Last year, I had a soft goal of averaging 2 drinks per day, and having so many built-in alcohol-free days helped, but I ended the year at 2.15. Summer and celebrating this newfound freedom put that initial goal out of reach.
This year, I went with a more restrictive goal of no more than 60 drinks in any month. I’m 6 for 6 so far, averaging a healthy (for me) 1.7 servings a day. I’m far from perfect, but happy with where I’m at.
Cheers to being semi-sober in semi-retirement! 🍻
A Featured Financial Advisor
For those of you who would rather not DIY, I maintain a shortlist of recommended financial advisors. Among the good guys and gals who work frequently with physicians, only the lowest cost, fee-only fiduciary advisors were invited to be on this shortlist. Among them is RFK Capital Management.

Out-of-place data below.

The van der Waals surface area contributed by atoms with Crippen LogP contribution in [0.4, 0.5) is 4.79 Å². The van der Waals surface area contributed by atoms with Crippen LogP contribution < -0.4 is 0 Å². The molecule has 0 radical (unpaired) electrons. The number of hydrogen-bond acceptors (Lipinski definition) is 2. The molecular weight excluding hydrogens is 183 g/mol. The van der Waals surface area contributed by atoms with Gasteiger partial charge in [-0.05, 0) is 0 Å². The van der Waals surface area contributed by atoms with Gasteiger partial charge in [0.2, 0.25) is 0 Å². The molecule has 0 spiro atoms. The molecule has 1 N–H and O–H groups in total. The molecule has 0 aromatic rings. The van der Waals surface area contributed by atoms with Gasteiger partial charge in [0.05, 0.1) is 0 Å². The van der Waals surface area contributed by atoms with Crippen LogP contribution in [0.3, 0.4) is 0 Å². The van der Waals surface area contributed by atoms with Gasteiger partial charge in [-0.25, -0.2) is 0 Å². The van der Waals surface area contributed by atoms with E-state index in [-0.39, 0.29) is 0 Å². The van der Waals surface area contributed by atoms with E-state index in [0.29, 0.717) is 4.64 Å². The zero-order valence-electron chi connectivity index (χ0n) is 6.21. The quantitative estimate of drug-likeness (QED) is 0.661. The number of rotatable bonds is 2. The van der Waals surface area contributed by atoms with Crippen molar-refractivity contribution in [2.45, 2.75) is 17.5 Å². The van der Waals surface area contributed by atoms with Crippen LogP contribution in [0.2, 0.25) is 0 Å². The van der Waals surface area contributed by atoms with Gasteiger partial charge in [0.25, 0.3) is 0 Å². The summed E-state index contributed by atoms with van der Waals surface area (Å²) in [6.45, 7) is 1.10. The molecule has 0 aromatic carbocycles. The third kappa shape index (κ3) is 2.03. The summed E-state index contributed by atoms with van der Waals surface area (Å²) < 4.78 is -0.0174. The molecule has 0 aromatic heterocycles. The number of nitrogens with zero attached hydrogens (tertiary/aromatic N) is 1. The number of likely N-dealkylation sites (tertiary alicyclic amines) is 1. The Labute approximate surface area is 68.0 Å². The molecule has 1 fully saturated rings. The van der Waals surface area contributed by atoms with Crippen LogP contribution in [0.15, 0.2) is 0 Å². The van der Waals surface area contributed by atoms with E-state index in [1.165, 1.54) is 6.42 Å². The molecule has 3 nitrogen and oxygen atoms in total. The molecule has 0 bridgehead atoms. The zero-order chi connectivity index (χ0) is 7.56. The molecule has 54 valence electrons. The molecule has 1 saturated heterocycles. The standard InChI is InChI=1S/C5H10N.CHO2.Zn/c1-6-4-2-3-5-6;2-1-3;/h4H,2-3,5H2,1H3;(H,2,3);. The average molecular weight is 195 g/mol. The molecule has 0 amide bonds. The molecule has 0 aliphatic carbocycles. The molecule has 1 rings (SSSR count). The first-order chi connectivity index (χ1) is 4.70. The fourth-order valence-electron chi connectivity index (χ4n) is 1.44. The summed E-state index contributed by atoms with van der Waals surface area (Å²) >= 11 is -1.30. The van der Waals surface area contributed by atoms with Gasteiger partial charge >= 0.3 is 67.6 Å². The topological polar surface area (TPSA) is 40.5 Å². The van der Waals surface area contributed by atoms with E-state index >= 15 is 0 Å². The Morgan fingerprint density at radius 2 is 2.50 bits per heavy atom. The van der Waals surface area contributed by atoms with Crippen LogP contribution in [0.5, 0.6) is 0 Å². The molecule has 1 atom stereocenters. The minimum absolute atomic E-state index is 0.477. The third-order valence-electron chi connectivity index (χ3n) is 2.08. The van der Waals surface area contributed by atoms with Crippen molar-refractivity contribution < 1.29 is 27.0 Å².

RFK Capital Management specializes in supporting DIY investors with their financial and investment planning. Led by a CFP Professional with more than 10 years of experience in investment management, we are a fee-only, advice-only firm.
We believe most investors can manage their own investment portfolios using index funds if they receive and follow good advice. Our main service offering is our DIY Investing Service. You will receive a personalized financial plan, an investment policy statement, a review of your insurance policies, and support and guidance in becoming an effective investor using low-cost index funds.
DIY Investing Service: Onetime fee of $1,400
Hourly Charge: $125 per hour
Introductory Call: 15 to 30 minutes, free
9425 S. Union Square Suite #102
Sandy, Utah, 84070
Have an outstanding week!
-Physician on FIRE